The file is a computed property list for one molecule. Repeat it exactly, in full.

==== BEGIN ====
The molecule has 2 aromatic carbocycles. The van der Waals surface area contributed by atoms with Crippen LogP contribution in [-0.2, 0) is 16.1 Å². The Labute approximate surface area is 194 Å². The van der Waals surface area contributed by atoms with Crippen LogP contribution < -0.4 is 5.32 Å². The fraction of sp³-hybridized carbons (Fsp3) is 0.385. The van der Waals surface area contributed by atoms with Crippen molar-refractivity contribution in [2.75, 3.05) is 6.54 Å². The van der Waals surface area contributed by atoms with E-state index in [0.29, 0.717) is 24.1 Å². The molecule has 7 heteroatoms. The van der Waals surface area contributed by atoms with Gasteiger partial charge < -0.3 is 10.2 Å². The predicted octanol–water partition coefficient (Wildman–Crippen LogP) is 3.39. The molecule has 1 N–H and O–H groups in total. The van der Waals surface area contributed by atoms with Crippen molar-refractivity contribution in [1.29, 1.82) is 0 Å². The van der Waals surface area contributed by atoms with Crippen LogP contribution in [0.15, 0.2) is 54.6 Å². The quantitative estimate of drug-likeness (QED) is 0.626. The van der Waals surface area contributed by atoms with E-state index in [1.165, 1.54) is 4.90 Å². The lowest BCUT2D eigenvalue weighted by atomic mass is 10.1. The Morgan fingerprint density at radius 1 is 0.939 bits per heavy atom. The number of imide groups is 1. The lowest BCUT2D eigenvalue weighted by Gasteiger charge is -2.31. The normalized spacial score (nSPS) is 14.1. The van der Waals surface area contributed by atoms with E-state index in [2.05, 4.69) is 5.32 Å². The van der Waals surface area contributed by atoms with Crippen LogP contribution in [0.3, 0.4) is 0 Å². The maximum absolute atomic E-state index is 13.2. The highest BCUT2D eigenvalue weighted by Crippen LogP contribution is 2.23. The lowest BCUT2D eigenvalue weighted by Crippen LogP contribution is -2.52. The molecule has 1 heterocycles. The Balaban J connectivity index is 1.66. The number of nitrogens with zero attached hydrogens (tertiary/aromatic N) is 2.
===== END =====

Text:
The molecule has 2 aromatic carbocycles. The van der Waals surface area contributed by atoms with Crippen LogP contribution in [-0.2, 0) is 16.1 Å². The Labute approximate surface area is 194 Å². The van der Waals surface area contributed by atoms with Crippen LogP contribution < -0.4 is 5.32 Å². The fraction of sp³-hybridized carbons (Fsp3) is 0.385. The van der Waals surface area contributed by atoms with Crippen molar-refractivity contribution in [2.75, 3.05) is 6.54 Å². The van der Waals surface area contributed by atoms with E-state index in [0.29, 0.717) is 24.1 Å². The molecule has 7 heteroatoms. The van der Waals surface area contributed by atoms with Gasteiger partial charge < -0.3 is 10.2 Å². The predicted octanol–water partition coefficient (Wildman–Crippen LogP) is 3.39. The molecule has 1 N–H and O–H groups in total. The van der Waals surface area contributed by atoms with Crippen molar-refractivity contribution in [1.29, 1.82) is 0 Å². The van der Waals surface area contributed by atoms with Crippen LogP contribution in [0.15, 0.2) is 54.6 Å². The quantitative estimate of drug-likeness (QED) is 0.626. The van der Waals surface area contributed by atoms with E-state index in [1.165, 1.54) is 4.90 Å². The lowest BCUT2D eigenvalue weighted by atomic mass is 10.1. The Morgan fingerprint density at radius 1 is 0.939 bits per heavy atom. The number of imide groups is 1. The lowest BCUT2D eigenvalue weighted by Gasteiger charge is -2.31. The normalized spacial score (nSPS) is 14.1. The van der Waals surface area contributed by atoms with E-state index in [2.05, 4.69) is 5.32 Å². The van der Waals surface area contributed by atoms with Crippen LogP contribution in [0.3, 0.4) is 0 Å². The maximum absolute atomic E-state index is 13.2. The highest BCUT2D eigenvalue weighted by Crippen LogP contribution is 2.23. The lowest BCUT2D eigenvalue weighted by Crippen LogP contribution is -2.52. The molecule has 1 heterocycles. The Balaban J connectivity index is 1.66. The number of nitrogens with zero attached hydrogens (tertiary/aromatic N) is 2.